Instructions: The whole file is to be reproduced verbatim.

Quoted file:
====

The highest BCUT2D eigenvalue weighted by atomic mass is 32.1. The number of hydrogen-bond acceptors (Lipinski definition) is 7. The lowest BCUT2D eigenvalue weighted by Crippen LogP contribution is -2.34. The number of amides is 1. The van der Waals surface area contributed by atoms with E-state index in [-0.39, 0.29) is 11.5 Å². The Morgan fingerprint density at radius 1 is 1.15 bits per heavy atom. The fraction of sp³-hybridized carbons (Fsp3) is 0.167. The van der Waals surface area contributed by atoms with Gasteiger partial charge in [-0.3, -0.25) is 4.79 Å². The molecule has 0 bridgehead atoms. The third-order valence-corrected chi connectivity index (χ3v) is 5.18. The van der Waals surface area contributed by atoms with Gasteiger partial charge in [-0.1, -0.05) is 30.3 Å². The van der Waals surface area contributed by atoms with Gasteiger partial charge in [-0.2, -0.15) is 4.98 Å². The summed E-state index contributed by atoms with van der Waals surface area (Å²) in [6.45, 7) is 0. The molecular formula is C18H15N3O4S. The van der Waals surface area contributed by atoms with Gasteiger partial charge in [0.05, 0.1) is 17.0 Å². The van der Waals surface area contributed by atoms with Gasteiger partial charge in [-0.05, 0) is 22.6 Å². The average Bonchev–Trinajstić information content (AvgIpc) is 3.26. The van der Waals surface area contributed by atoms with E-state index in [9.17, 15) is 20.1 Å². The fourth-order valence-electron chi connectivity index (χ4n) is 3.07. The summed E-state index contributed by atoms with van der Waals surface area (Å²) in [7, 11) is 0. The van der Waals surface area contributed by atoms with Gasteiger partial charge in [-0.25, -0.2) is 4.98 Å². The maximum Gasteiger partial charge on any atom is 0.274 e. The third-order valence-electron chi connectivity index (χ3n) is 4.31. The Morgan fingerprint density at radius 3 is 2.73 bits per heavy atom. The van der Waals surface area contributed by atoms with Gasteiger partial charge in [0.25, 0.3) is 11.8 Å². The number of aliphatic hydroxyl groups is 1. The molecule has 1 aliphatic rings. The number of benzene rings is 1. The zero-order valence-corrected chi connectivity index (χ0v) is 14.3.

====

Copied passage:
The highest BCUT2D eigenvalue weighted by atomic mass is 32.1. The number of hydrogen-bond acceptors (Lipinski definition) is 7. The lowest BCUT2D eigenvalue weighted by Crippen LogP contribution is -2.34. The number of amides is 1. The van der Waals surface area contributed by atoms with E-state index in [-0.39, 0.29) is 11.5 Å². The Morgan fingerprint density at radius 1 is 1.15 bits per heavy atom. The fraction of sp³-hybridized carbons (Fsp3) is 0.167. The van der Waals surface area contributed by atoms with Gasteiger partial charge in [-0.3, -0.25) is 4.79 Å². The molecule has 0 bridgehead atoms. The third-order valence-corrected chi connectivity index (χ3v) is 5.18. The van der Waals surface area contributed by atoms with Gasteiger partial charge in [-0.1, -0.05) is 30.3 Å². The van der Waals surface area contributed by atoms with Gasteiger partial charge in [-0.2, -0.15) is 4.98 Å². The summed E-state index contributed by atoms with van der Waals surface area (Å²) in [6.45, 7) is 0. The molecular formula is C18H15N3O4S. The van der Waals surface area contributed by atoms with Gasteiger partial charge in [0.05, 0.1) is 17.0 Å². The van der Waals surface area contributed by atoms with Gasteiger partial charge in [-0.05, 0) is 22.6 Å². The average Bonchev–Trinajstić information content (AvgIpc) is 3.26. The van der Waals surface area contributed by atoms with E-state index in [9.17, 15) is 20.1 Å². The fourth-order valence-electron chi connectivity index (χ4n) is 3.07. The summed E-state index contributed by atoms with van der Waals surface area (Å²) in [7, 11) is 0. The van der Waals surface area contributed by atoms with Gasteiger partial charge in [-0.25, -0.2) is 4.98 Å². The maximum Gasteiger partial charge on any atom is 0.274 e. The third-order valence-electron chi connectivity index (χ3n) is 4.31. The Morgan fingerprint density at radius 3 is 2.73 bits per heavy atom. The van der Waals surface area contributed by atoms with Gasteiger partial charge in [0.25, 0.3) is 11.8 Å². The number of aliphatic hydroxyl groups is 1. The molecule has 1 aliphatic rings. The number of benzene rings is 1. The zero-order valence-corrected chi connectivity index (χ0v) is 14.3.